Excitement gushes with new Husky find in Newfoundland offshore
A policy analyst warns that high crude prices are a double-edged sword
As Brent crude hits its highest price per barrel in nearly four years, Husky Energy has announced another discovery in the White Rose field in the Newfoundland offshore.
The announced discovery is about 10 kilometres from the SeaRose oil platform, which has been producing in the Jeanne d'Arc basin for 13 years.
This latest discovery comes just one year after Husky announced a find in the same general area, and after the company sanctioned a new concrete gravity structure for the West White Rose project, which is being built at a cost of $2.2 billion.
"I think every time we make a discovery like this it just gives us more confidence about the area," said Trevor Pritchard, Husky's senior vice president for the Atlantic region.
The estimated amount of recoverable oil hasn't yet been determined, Pritchard said. Husky continues to drill further to determine the potential of the finds.
"It's been an exploration well, but it's now turned into a discovery, so it's very exciting for us," he said. "Early days yet to see how big this is, but for 85 metres of oil bearing sand it's starting to tune us up a little bit."
'The outlook for our future is bright'
News like the Husky discovery adds to an improving mood in the resource industry in Newfoundland and Labrador.
"It's absolutely fantastic. The outlook for our future is bright," said Charlene Johnson, CEO of the offshore petroleum association NOIA.
"I was just in Houston a couple of weeks ago at a major oil and gas technology conference. All eyes were on Newfoundland and Labrador and the potential that exists out here."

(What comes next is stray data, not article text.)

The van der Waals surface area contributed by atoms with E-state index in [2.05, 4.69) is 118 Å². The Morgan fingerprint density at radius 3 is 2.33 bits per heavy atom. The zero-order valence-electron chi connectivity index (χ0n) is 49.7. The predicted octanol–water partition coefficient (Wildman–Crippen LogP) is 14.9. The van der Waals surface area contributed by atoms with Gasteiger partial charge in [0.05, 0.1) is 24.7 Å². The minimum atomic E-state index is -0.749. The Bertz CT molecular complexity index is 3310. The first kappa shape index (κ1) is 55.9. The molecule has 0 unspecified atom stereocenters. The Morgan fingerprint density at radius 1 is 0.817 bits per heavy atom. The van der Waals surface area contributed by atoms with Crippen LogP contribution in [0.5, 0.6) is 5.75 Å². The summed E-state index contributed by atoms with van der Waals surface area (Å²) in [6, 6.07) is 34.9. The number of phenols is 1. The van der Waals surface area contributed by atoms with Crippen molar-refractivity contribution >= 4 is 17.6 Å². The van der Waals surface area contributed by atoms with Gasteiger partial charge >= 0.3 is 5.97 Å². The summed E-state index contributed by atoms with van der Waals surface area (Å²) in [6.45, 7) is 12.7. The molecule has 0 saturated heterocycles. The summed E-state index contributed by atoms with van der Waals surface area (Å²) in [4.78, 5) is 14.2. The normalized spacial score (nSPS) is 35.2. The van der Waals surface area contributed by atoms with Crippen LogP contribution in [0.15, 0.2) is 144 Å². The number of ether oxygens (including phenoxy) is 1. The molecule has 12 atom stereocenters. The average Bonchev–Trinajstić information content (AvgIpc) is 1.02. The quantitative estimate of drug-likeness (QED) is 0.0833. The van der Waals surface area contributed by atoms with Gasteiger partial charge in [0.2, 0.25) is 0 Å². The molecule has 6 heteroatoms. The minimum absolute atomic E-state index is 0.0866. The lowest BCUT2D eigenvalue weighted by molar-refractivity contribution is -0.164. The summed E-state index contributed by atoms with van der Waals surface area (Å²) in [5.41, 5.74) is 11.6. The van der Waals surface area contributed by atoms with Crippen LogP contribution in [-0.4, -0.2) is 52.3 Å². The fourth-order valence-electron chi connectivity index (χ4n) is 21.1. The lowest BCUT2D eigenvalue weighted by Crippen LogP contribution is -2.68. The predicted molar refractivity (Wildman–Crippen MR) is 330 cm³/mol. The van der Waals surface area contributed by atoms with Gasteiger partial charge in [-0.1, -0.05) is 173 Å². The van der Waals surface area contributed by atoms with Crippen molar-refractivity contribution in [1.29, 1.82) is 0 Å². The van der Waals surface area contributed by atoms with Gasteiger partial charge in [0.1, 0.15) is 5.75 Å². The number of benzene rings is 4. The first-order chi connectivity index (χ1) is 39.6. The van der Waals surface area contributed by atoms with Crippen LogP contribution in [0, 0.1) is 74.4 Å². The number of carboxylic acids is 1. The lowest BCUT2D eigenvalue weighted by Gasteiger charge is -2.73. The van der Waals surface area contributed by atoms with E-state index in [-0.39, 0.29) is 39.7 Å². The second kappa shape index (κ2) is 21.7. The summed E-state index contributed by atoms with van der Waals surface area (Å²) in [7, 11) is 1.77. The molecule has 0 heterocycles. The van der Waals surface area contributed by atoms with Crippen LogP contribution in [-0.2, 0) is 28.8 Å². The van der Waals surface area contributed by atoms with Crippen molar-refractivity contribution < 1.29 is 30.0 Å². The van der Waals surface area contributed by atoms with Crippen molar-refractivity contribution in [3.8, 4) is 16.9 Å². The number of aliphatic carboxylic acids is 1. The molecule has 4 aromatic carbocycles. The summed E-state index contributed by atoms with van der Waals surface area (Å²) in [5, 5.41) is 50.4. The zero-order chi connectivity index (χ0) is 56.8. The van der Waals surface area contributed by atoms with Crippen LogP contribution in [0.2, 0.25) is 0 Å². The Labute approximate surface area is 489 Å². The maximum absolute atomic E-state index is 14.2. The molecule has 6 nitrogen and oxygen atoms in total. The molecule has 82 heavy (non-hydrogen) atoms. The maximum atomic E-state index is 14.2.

The provincial Liberal government is also speaking enthusiastically, with the natural resources minister saying she was very pleased to hear Husky's announcement.
"All of the stakeholders are really working together to really ramp up and move forward with the development of our offshore oil and gas," Siobhan Coady said.
"We are one of the best places for prospectivity in the world."
'It comes with a mixed blessing'
New developments in the resource sector aren't the only good news for the provincial government. When they released their budget last month they set an average price for Brent crude for the year at $63 a barrel — that price is now sitting at just under $80.
That could mean additional revenues for the province, but policy analyst Ed Hollett warns that we are still early into the fiscal year, and oil prices are volatile.
"It's good. It's great stuff. It's going to produce some more money for the province. More jobs. It will be fine," said Hollett, senior research fellow with the Atlantic Institute for Market Studies.
"But it comes with a mixed blessing."
Industry and government positivity aside, drivers in this province are still paying high prices at the pumps — and that financial hit could get even harder if crude prices continue to climb.
"You're going to see an increased cost for gasoline. You're going to see an increased cost for the clothes we have on our backs. It's going to produce all sorts of changes."
Hollett said oil revenues alone won't fix the province's fiscal issues, but they can have an effect, one way or another, on household finances — including paying high prices to fill up your vehicle.
"The difference is if you're making $200,000 a year and your spouse is making $200,000 a year it's a lot easier to do that than if you're living at the median household income in this province, which is somewhere around $70,000 to $80,000 before taxes."